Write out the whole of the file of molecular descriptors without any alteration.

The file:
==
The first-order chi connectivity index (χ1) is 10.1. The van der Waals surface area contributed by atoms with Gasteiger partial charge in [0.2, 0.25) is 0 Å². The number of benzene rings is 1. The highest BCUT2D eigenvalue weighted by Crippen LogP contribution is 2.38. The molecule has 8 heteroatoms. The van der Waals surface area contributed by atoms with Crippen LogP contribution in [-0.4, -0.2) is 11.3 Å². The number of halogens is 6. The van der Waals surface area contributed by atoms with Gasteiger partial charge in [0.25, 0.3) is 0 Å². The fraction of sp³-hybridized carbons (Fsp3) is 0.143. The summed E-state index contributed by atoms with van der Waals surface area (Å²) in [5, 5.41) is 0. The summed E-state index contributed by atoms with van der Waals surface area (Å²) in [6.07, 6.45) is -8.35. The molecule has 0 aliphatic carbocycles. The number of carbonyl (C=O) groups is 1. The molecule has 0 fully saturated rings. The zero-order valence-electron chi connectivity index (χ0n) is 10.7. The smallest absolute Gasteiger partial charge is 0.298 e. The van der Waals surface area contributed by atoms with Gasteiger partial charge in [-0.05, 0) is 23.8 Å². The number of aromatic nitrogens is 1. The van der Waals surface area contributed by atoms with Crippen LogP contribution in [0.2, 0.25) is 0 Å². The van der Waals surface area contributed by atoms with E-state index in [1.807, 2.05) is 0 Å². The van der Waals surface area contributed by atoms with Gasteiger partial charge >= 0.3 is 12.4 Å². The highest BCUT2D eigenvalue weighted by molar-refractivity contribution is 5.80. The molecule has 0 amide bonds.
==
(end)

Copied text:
The first-order chi connectivity index (χ1) is 10.1. The van der Waals surface area contributed by atoms with Gasteiger partial charge in [0.2, 0.25) is 0 Å². The number of benzene rings is 1. The highest BCUT2D eigenvalue weighted by Crippen LogP contribution is 2.38. The molecule has 8 heteroatoms. The van der Waals surface area contributed by atoms with Crippen LogP contribution in [-0.4, -0.2) is 11.3 Å². The number of halogens is 6. The van der Waals surface area contributed by atoms with Gasteiger partial charge in [0.25, 0.3) is 0 Å². The fraction of sp³-hybridized carbons (Fsp3) is 0.143. The summed E-state index contributed by atoms with van der Waals surface area (Å²) in [5, 5.41) is 0. The summed E-state index contributed by atoms with van der Waals surface area (Å²) in [6.07, 6.45) is -8.35. The molecule has 0 aliphatic carbocycles. The number of carbonyl (C=O) groups is 1. The molecule has 0 fully saturated rings. The zero-order valence-electron chi connectivity index (χ0n) is 10.7. The smallest absolute Gasteiger partial charge is 0.298 e. The van der Waals surface area contributed by atoms with Gasteiger partial charge in [-0.05, 0) is 23.8 Å². The number of aromatic nitrogens is 1. The van der Waals surface area contributed by atoms with Crippen LogP contribution in [0.2, 0.25) is 0 Å². The van der Waals surface area contributed by atoms with E-state index in [1.807, 2.05) is 0 Å². The van der Waals surface area contributed by atoms with Gasteiger partial charge >= 0.3 is 12.4 Å². The highest BCUT2D eigenvalue weighted by molar-refractivity contribution is 5.80. The molecule has 0 amide bonds.